Russia has scrapped a Saturday deadline to resume flows via a major gas supply route to Germany, deepening Europe’s difficulties in securing winter fuel, after saying it had found faults in the Nord Stream 1 pipeline during maintenance. – Yahoo
It seems an unlikely coincidence that Russia suddenly became unable to supply gas at almost the same time that Von der Leyen, president of the European Commission, started talking about putting price caps on natural gas. If it is what it appears to be, Russia is saying “If we can’t get market price for our gas, we will have no gas for sale.” Despite this position having real and possible political effects, it is not a political argument, but an economic one.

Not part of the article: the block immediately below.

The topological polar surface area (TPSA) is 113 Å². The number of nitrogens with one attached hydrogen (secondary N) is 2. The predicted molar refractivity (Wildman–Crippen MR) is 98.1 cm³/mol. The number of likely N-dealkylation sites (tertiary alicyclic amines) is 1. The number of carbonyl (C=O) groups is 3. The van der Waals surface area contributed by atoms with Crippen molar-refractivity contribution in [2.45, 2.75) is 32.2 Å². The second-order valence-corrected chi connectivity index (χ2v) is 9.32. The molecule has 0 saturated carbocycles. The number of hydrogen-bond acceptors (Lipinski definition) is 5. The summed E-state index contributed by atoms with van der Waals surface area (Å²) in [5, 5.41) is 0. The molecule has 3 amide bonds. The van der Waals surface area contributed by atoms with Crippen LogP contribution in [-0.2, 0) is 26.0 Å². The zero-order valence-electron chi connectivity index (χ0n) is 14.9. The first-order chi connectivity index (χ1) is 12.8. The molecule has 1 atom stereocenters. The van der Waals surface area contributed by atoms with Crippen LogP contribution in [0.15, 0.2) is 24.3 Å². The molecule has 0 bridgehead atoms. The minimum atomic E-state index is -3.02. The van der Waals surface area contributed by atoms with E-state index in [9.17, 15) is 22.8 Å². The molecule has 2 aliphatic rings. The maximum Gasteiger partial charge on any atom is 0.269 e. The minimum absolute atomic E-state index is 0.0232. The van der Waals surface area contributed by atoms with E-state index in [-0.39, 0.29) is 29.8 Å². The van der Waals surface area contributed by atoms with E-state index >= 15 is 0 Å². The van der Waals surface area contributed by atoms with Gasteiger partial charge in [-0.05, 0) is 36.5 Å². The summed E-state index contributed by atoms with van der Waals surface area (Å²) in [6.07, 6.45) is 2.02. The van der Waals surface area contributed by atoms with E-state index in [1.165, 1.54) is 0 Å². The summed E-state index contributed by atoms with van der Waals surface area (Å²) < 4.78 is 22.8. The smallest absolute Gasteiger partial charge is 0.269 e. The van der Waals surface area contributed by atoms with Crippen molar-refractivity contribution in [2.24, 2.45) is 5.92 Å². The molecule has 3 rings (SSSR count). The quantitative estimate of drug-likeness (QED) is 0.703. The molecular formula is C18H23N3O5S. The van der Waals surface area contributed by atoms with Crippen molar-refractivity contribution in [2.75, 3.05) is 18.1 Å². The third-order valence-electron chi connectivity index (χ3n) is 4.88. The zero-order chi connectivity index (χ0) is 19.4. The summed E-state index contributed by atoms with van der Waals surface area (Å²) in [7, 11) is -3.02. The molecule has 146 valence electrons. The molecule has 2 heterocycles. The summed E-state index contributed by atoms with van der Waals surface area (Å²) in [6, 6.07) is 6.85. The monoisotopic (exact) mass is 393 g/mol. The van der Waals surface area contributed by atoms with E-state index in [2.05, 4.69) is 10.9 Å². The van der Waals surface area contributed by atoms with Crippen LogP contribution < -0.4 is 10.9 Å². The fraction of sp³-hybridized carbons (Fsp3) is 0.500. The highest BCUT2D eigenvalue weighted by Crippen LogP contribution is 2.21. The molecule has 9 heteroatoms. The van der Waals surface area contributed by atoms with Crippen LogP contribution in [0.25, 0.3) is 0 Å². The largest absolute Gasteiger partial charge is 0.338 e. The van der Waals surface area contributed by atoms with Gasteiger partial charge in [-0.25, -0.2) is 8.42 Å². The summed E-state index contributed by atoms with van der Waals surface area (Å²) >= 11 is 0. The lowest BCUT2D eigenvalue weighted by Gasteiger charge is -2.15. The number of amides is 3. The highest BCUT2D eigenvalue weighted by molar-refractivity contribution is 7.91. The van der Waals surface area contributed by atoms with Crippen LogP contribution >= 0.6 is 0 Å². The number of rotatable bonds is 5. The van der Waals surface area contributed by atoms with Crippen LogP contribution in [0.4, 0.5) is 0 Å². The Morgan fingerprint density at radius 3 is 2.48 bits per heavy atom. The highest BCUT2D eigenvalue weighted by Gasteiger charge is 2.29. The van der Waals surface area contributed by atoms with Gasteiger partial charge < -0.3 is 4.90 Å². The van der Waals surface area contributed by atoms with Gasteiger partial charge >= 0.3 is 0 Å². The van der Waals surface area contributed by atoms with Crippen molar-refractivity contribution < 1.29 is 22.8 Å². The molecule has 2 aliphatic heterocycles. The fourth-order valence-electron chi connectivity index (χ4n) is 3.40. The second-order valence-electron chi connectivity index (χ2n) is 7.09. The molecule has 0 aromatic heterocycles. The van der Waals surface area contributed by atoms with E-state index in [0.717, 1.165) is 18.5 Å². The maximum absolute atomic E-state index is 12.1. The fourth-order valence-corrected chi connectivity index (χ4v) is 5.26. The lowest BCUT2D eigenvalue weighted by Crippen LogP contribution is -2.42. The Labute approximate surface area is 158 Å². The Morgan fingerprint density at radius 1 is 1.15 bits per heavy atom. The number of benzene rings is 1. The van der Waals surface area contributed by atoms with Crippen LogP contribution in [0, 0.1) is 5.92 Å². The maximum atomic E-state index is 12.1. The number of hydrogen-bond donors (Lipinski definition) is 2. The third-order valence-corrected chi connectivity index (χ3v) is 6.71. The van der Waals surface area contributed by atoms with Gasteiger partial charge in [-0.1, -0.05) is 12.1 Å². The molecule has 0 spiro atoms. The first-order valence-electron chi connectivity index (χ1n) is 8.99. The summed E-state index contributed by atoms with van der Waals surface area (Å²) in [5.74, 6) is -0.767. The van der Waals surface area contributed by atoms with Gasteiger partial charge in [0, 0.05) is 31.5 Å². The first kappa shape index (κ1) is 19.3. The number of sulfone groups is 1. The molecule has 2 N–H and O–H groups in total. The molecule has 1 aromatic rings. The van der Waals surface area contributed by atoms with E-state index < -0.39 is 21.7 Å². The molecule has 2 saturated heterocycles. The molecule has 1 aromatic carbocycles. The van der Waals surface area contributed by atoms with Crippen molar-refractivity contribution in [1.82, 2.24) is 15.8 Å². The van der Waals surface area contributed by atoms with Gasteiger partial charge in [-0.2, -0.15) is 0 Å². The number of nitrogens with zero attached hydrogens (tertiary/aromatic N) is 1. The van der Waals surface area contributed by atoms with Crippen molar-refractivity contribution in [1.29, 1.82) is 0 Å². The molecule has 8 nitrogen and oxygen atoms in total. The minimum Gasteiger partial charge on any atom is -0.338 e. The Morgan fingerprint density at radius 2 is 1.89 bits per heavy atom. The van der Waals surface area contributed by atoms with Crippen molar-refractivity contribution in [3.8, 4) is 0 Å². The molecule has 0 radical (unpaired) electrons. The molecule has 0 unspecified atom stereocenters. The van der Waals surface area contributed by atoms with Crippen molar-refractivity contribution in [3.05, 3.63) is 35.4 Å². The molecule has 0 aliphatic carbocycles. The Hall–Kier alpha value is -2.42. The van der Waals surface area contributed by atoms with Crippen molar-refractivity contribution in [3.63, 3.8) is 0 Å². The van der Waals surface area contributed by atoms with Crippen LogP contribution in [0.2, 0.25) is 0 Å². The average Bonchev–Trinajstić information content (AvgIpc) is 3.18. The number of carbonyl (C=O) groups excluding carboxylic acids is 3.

For everyone involved, we have to hope something can be worked out — preferably for transmission through both Nordstream 1 & 2 — before the snow flies. It seems that the attempts to weaken Putin by sanctioning Russia have backfired. Unless Russia’s “special military operation” is losing ground — not the impression I have — Putin now holds by far the stronger hand.
A final point that explains part of the reason for the strength of Putin’s position is that for a decade he has been building Russia’s national reserves by increasing gold holdings and by emphasizing development of natural resources, instead of trying to build up a stock of digital fiat currency, as most of his competitors have done.
This is Opinin’, where you will find writing contributed by authors and readers ranging from idle musings to full editorials.
Use the Contribute page to send us your writing for consideration.